Internet Innovators - Leonard Kleinrock

 

A Look Back in Time + to the Future with Leonard Kleinrock

NANOG’s Elizabeth Drolet had the pleasure of sitting down (virtually) with the renowned and highly esteemed Internet Hall of Famer and a father of the Internet, Leonard Kleinrock.

Among many award-winning contributions to the field of Computer Science, Kleinrock invented the mathematical theory behind packet switching and sent the first message between two computers on a network that was a precursor of the Internet.

His story starts on the streets of Harlem, where Kleinrock credits his street smarts and where he learned to live life without pretense. 

"There's no puffery; it's a place where it is what it is…I had to look at the reality of a situation and not pretend things were better or worse than they were, and that applied not only to my social life but also to my research," he said.

"You look for problems that are important and real, and you don't want to fool yourself into thinking you did something great if you did not or try to cover up a mistake. And so, the realism carried through to my social life and my professional life," Kleinrock explained.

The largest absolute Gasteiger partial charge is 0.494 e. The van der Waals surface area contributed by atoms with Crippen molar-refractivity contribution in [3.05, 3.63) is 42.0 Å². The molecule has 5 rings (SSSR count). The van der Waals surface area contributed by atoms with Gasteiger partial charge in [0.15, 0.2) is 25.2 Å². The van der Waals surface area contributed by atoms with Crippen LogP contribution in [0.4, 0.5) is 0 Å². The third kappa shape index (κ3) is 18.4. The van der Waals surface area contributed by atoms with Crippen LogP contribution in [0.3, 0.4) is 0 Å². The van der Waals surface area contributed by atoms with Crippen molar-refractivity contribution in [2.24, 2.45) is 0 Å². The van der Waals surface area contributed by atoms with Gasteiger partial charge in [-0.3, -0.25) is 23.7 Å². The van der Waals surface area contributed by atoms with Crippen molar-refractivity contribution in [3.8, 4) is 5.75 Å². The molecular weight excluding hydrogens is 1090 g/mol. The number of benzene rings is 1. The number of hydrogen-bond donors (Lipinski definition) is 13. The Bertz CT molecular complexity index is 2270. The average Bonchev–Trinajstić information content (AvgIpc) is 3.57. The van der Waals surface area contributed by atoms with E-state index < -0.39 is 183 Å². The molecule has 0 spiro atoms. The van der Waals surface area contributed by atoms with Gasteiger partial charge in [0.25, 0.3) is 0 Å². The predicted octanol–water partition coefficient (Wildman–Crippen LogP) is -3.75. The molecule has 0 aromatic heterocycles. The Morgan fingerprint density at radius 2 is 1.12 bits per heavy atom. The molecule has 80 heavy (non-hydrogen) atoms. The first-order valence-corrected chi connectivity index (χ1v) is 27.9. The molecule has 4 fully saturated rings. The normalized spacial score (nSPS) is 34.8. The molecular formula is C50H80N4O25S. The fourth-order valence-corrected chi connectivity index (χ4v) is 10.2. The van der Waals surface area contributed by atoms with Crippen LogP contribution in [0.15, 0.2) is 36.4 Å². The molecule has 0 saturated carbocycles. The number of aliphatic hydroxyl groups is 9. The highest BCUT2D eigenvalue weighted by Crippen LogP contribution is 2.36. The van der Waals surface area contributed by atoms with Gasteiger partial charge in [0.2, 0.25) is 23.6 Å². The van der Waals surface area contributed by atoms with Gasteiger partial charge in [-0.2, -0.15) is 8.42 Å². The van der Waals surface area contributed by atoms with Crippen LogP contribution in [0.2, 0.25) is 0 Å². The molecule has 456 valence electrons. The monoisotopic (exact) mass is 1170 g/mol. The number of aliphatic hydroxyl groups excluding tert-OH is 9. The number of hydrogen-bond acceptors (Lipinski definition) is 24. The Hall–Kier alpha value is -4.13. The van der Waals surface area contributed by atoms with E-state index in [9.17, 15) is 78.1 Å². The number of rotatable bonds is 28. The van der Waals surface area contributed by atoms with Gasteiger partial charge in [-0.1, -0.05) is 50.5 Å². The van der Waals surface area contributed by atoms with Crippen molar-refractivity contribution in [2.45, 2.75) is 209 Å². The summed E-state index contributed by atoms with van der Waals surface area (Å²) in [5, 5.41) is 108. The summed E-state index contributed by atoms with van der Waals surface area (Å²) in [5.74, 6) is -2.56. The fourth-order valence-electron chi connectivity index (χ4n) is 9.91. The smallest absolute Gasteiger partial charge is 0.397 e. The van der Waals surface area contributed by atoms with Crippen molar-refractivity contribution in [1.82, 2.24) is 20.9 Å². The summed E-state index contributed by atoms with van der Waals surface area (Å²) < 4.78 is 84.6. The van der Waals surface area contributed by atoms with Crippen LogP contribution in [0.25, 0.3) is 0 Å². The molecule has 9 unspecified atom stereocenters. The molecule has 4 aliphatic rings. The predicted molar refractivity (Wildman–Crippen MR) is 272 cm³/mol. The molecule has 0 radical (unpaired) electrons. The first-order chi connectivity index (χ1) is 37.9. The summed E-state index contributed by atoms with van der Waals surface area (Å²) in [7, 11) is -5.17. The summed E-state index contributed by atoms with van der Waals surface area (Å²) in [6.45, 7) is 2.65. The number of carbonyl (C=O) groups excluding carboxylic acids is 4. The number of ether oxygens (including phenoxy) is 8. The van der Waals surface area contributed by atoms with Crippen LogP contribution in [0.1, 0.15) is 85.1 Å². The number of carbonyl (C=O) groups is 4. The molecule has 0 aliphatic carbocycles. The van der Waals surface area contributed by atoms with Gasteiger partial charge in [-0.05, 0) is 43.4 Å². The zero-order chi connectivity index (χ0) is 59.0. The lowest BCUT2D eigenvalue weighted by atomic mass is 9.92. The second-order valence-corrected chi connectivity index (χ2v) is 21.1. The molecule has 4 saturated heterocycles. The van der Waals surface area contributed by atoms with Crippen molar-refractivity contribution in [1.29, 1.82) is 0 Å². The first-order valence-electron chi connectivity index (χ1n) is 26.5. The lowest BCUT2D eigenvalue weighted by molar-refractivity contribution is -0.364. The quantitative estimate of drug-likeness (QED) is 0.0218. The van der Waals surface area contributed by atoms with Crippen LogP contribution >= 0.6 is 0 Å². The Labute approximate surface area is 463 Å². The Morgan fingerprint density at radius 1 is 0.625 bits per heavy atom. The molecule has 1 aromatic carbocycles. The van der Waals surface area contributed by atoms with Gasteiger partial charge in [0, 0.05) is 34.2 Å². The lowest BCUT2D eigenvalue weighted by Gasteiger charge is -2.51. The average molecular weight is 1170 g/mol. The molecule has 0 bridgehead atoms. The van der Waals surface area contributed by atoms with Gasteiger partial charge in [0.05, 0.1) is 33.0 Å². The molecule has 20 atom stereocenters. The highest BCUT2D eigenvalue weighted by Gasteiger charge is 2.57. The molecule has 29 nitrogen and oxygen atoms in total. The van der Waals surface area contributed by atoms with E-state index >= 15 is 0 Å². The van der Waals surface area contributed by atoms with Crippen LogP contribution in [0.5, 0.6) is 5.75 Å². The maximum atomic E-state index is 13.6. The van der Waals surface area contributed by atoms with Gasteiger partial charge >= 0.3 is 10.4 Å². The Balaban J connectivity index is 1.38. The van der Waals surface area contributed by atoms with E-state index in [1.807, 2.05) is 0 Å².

The Internet History Room 

The candid conversation took place in the most appropriate virtual room: the Internet History Room (the inception room of Internet communication). 

"This is where the Internet began," Kleinrock said. 

The virtual background of Kleinrock stands the test of time, as it shows what the actual room looked like during the time of the Internet's inception. The vivid and putrid green painted walls and vintage photographs establish the late 60s era decor. 

NANOG peeled back all the layers of his story, along with the Internet's history.

Explore the Internet History Room + learn more about: 

  • A crystal radio Leonard made during his childhood
  • The day an engineer was born
  • The historic day where the first message was transmitted 
  • What the first message was, and why
  • What Leonard would have done differently
  • Why he thinks the Internet was "destiny"
  • Internet 50 Bash
  • Future predictions for the Internet 
  • His most recent project: the UCLA Connection Lab 
  • + More 
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